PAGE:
‘Silence!’ said one of the cats, and they were all as mute as so many mice in an instant. ‘Now, all you cats of this great county, small and large, gray, red, yellow, black, brown, mottled, and white, attend to what I’m going to tell you in the name of your king and the master of all the cats. The sun is down, and the moon is up, and the night is silent, and no mortal hears us, and I may tell you a secret. You know the king of Munster’s daughter?’

‘O yes, to be sure, and why wouldn’t we? Go on with your story,’ said all the cats together.

‘I have heard of her for one,’ said a little dirty-faced black cat, speaking after they had all done, ‘for I’m the cat that sits upon the hob of Owney and Owney-na-peak, the white-smiths, and I know many’s the time young Owney does be talking of her, when he sits by the fire alone, rubbing me down and planning how he can get into her father’s court.’

‘Whist, you natural!’ says the cat that was making the speech, ‘what do you think we care for your Owney, or Owney-na-peak?’

‘Murther, murther!’ thinks Owney to himself, ‘did anybody ever hear the aiqual of this?’

‘Well, gentlemen,’ says the cat again, ‘what I have to say is this. The king was last week struck with blindness, and you all know well, how and by what means any blindness may be cured. You know there is no disorder that can ail mortal frame, that may not be removed by praying a round at the well of Barrygowen11 yonder, and the king’s disorder is such, that no other cure whatever can be had for it. Now, beware, don’t let the secret pass one o’ yer lips, for there’s a great-grandson of Simon Magus, that is coming down to try his skill, and he it is that must use the water and marry the princess, who is to be given to any one so fortunate as to heal her father’s eyes; and on that day, gentlemen, we are all promised a feast of the fattest mice that ever walked the ground.’ This speech was wonderfully applauded by all the cats, and presently after, the whole crew scampered off, jumping, and mewing, and purring, down the hill.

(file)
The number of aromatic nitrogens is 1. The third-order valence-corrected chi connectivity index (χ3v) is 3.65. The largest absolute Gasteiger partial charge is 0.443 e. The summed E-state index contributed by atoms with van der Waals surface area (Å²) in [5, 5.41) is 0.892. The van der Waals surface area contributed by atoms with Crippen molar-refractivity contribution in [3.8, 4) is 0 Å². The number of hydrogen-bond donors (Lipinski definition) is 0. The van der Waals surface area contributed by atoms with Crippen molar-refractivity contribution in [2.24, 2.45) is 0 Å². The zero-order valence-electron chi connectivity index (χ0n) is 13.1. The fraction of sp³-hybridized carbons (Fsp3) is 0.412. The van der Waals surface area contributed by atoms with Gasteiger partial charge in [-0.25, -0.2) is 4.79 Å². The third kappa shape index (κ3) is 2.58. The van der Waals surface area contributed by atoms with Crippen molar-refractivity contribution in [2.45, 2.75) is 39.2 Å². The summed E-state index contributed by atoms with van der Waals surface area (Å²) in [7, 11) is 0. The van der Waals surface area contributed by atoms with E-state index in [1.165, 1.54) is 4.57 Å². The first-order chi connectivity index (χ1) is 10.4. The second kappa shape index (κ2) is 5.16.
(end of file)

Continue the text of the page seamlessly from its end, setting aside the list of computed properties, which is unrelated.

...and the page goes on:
Owney, being sensible that they were all gone, came from his hiding-place, and knowing the road to Barrygowen well, he set off, and groped his way out, and shortly knew, by the rolling of the waves,12 coming in from the point of Foynes, that he was near the place. He got to the well, and making a round like a good Christian, rubbed his eyes with the well-water, and looking up, saw day dawning in the east. Giving thanks, he jumped up on his feet, and you may say that Owney-na-peak was much astonished on opening the door of the forge to find him there, his eyes as well or better than ever, and his face as merry as a dance.

‘Well, cousin,’ said Owney, smiling, ‘you have done me the greatest service that one man can do another; you put me in the way of getting two pieces of gold,’ said he, showing two he had taken from his hiding-place. ‘If you could only bear the pain of suffering me just to put out your eyes, and lay you in the same place as you laid me, who knows what luck you’d have?’